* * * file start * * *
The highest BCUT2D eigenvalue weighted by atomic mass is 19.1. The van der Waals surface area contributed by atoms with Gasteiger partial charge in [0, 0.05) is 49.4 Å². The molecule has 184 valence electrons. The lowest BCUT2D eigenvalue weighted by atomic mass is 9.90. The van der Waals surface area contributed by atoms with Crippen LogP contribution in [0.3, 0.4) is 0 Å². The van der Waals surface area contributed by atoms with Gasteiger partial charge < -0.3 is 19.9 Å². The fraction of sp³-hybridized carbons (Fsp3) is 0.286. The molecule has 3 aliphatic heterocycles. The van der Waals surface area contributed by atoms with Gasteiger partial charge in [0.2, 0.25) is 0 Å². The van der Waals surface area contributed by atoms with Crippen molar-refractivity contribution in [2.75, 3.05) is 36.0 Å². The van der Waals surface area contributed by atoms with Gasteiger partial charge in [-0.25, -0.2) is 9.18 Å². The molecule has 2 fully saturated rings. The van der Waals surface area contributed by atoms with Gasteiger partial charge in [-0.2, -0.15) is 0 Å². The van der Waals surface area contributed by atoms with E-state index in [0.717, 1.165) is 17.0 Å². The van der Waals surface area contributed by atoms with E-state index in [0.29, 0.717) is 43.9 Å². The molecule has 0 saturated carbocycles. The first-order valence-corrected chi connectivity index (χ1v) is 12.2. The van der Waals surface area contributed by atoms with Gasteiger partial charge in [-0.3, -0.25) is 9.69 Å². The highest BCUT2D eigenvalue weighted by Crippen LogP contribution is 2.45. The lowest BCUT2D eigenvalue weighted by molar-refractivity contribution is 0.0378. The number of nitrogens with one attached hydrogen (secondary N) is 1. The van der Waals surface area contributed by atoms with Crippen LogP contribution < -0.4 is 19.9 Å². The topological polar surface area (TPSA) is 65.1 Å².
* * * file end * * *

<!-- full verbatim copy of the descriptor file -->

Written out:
The highest BCUT2D eigenvalue weighted by atomic mass is 19.1. The van der Waals surface area contributed by atoms with Gasteiger partial charge in [0, 0.05) is 49.4 Å². The molecule has 184 valence electrons. The lowest BCUT2D eigenvalue weighted by atomic mass is 9.90. The van der Waals surface area contributed by atoms with Crippen LogP contribution in [0.3, 0.4) is 0 Å². The van der Waals surface area contributed by atoms with Gasteiger partial charge < -0.3 is 19.9 Å². The fraction of sp³-hybridized carbons (Fsp3) is 0.286. The molecule has 3 aliphatic heterocycles. The van der Waals surface area contributed by atoms with Gasteiger partial charge in [0.2, 0.25) is 0 Å². The van der Waals surface area contributed by atoms with Crippen molar-refractivity contribution in [2.75, 3.05) is 36.0 Å². The van der Waals surface area contributed by atoms with Gasteiger partial charge in [-0.25, -0.2) is 9.18 Å². The molecule has 2 fully saturated rings. The van der Waals surface area contributed by atoms with Gasteiger partial charge in [-0.2, -0.15) is 0 Å². The van der Waals surface area contributed by atoms with E-state index in [0.717, 1.165) is 17.0 Å². The van der Waals surface area contributed by atoms with E-state index in [0.29, 0.717) is 43.9 Å². The molecule has 0 saturated carbocycles. The first-order valence-corrected chi connectivity index (χ1v) is 12.2. The van der Waals surface area contributed by atoms with Gasteiger partial charge in [-0.3, -0.25) is 9.69 Å². The highest BCUT2D eigenvalue weighted by Crippen LogP contribution is 2.45. The lowest BCUT2D eigenvalue weighted by molar-refractivity contribution is 0.0378. The number of nitrogens with one attached hydrogen (secondary N) is 1. The van der Waals surface area contributed by atoms with Crippen LogP contribution < -0.4 is 19.9 Å². The topological polar surface area (TPSA) is 65.1 Å².